Valentine’s traditions from around the world

No matter what language you say “I love you” in, all around the world, in some form or another, we celebrate Valentine’s Day.

Couple making a heart with hands



“Dia dos Namorados” which translates as “Lover’s Day” or “Day of the Enamoured”, is celebrated on Jun. 12., in honour of St. Anthony. Couples still exchange the traditional Valentine’s gifts like flowers and chocolates or go out for dinner, while single ladies write the name of the guys they’re infatuated with on a piece of paper the night before and open them up on Dia dos Namorados to determine who they will marry. The main difference between Brazil’s Valentine’s Day and ours is that the whole nation parties. Streets are decorated with lights; there are street parades, rock concerts, carnivals, folk music, samba dancing and the pubs and clubs are open until dawn. Brazilians even decorate their houses for the event.

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Ladies, if you’re in Japan, it’s tradition for you to give your man handmade chocolates. And what do you get in return? Nothing! Well at least not until Mar. 14, known as White Day, where men who received “honmei choco” (chocolates of love) return the favour with a gift of white marshmallows, jewellery or even white handkerchiefs or lingerie.

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In a similar fashion to the Japanese traditions, Korea celebrates Valentine’s Day with the women giving gifts of chocolate to the men. Koreans also celebrate White Day on Mar.14, but that’s not all: A month later on Apr. 14, they also celebrate Black Day. This is where the jaded singles who didn’t receive a White Day gift or don’t have a Valentine come together at restaurants to poo-poo the Valentine’s traditions, wallow about being single and eat noodles.



A common “Valentinsdag” ritual in Denmark is for the men to send “Gaekkebrev” (funny poems and rhymes) to their crush signed with a dot for each letter of their name. Correctly guessing who your secret crush is means that at Easter time he will give you an Easter egg. If you guess wrong, then you have to buy him one.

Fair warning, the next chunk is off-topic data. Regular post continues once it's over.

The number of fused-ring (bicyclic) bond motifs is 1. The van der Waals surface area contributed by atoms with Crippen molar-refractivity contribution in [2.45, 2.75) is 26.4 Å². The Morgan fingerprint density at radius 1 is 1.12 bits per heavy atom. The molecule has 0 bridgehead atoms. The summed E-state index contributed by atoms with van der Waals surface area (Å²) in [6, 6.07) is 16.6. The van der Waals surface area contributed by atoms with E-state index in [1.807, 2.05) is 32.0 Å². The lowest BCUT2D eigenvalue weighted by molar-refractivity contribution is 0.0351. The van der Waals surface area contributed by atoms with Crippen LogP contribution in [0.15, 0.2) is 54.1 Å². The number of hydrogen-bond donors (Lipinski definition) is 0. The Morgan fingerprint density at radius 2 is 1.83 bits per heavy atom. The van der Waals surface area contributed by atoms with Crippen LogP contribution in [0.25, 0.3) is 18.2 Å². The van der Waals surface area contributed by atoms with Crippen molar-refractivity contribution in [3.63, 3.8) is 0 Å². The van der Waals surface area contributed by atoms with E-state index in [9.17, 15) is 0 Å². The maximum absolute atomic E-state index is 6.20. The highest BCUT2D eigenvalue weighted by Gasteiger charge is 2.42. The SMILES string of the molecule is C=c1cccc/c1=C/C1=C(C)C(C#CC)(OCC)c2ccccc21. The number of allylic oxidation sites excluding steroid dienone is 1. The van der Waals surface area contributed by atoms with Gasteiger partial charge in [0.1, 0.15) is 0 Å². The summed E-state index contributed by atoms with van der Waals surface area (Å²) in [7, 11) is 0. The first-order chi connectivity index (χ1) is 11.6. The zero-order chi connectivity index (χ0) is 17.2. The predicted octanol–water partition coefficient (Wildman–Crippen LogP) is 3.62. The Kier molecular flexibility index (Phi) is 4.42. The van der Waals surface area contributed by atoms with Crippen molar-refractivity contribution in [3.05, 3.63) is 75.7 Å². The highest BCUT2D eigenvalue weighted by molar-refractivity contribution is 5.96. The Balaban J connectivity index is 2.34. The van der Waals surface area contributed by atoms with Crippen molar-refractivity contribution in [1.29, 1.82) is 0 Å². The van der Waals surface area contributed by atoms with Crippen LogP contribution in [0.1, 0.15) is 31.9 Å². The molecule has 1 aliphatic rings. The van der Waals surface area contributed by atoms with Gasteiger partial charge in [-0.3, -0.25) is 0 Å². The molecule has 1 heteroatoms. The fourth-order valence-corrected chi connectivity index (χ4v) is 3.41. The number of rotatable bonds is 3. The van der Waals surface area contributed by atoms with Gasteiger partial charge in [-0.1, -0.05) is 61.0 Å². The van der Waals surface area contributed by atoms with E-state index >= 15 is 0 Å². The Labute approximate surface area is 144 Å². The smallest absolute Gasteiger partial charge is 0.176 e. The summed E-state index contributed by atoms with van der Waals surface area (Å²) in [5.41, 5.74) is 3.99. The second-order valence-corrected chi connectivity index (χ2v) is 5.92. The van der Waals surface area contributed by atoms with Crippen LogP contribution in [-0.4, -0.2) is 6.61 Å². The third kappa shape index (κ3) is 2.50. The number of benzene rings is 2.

Valentine’s Day in Finland is better known as “Ystävänpäivä”. It is a day to appreciate your friendships rather than focusing on crushes and loved ones. Friends swap gifts and cards, but like Australia, it’s still a popular day to get hitched or propose.



In lieu of Valentine’s Day, the Welsh celebrate St. Dwynwen’s Day which falls on Jan. 25. Instead of chocolates and flowers, they give spoons, but not just any spoons — love spoons. The tradition stems from years ago when the spoons were ornately designed and embellished with meaningful symbols.



“Dìa del Amor y la Amistad” is held on Feb. 14 and is known as a day of love and friendship. In some of the smaller towns, guys and girls will meet in a park, where they walk around in opposite directions. If a guy sees a young lady he likes, he will give her a flower. If she’s still holding that flower next time he passes her, it means she wants to go out with him. Men will also serenade women they’re in love with from outside their window.



In Germany, if you receive a little pig in a risque position, you should know it’s a symbol of luck and lust.

More on Valentine’s Day

The Valentine’s first date: Should you or shouldn’t you?
Single girl’s guide to Valentine’s Day
Top romantic dining ideas for Valentine’s Day


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